known that progress in international high performance sports was tied to more far
reaching and complex factors than in the periodization theory. (Jakovlev 1976,
1993; Kassil et al 1978; Sergeyev 1980; Verhoshansky 1988; Viru 1994; Booth
Disregard of Biological Adaptation Processes
Matveyev’s speculative conception was based on a phasic development of top
form. A dynamic development of sporting form was introduced by Letunov (1950)
and Prokop (1959). They were the first sports medicine specialists who
formulated ideas that the improvement of the training state of an athlete is based
on the biological laws responsible for the development of adaptation processes in
training. They arranged these processes into three phases:
1. Ascent of the training state;
2. Sporting form;
3. Drop in the training state (according to Letunov).
1. Adaptation;
2. The highest practical performance capacity;
3. Re-adaptation (according to Prokop).
However, it appears that Matveyev failed to understand the biological ideas of
Letunov and Prokop. This appears to be the reason for his primitive
“pedagogical” interpretation of the nature oftraining. Matveyev merely changed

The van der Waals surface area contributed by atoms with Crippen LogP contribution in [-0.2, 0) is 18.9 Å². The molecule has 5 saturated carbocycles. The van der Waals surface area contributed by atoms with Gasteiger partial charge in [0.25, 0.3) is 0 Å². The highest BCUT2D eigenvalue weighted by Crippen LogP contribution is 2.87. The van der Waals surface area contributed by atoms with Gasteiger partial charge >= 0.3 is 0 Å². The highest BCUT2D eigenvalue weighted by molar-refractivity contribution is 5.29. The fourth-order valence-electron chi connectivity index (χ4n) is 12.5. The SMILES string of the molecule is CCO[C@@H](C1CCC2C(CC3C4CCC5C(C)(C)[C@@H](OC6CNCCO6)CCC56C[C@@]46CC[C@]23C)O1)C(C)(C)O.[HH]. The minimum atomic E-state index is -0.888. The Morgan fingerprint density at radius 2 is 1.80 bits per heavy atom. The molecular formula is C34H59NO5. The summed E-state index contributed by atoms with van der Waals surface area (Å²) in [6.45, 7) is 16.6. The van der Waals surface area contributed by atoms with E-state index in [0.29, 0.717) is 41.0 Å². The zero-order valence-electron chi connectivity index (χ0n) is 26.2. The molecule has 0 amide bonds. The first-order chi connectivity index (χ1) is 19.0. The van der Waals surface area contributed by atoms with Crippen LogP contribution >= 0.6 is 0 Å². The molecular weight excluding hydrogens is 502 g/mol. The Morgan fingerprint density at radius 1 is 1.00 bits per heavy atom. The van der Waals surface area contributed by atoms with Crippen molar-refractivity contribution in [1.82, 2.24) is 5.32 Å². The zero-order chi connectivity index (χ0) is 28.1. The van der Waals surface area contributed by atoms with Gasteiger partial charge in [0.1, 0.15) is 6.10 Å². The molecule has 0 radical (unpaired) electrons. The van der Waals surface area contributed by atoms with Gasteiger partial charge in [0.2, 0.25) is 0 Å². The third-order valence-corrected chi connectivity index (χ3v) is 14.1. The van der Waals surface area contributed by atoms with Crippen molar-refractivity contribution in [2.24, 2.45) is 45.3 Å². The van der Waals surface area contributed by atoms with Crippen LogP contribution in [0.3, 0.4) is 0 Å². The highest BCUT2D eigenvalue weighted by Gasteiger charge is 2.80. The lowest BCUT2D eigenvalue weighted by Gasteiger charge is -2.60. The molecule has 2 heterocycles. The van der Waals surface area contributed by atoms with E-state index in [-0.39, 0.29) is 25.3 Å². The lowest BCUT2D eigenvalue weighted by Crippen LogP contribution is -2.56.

the nature of training phases and maintained that his phasic development of form
is the natural assumption for the periodization of training. It is easy to recognize
that this concept of training gives from the viewpoint of the “dynamics of the
sporting form” only a superficial picture and is today regarded as naive.
Lack of Scientism
Matveyev’s methods in “The Concept of Periodization”, as well as in “The
Foundation of Training in Sport”, are rather primitive. They cover the so called
pedagogical observations and aged analytical-synthetical principles. In an
attempt to counteract the lack of scientific principles in these methods, Matveyev
presented in 1991 a careful analysis to support his concepts. The analysis
showed a lower limit of 1.5 of 2% in the range of top performances. Deviations
from personal best performances were calculated to be 3 to 5% in cyclic speedstrength
events. Athletes were regarded to be out of form under these limits.
The calculations followed a simple graph of performances (fixed by points) which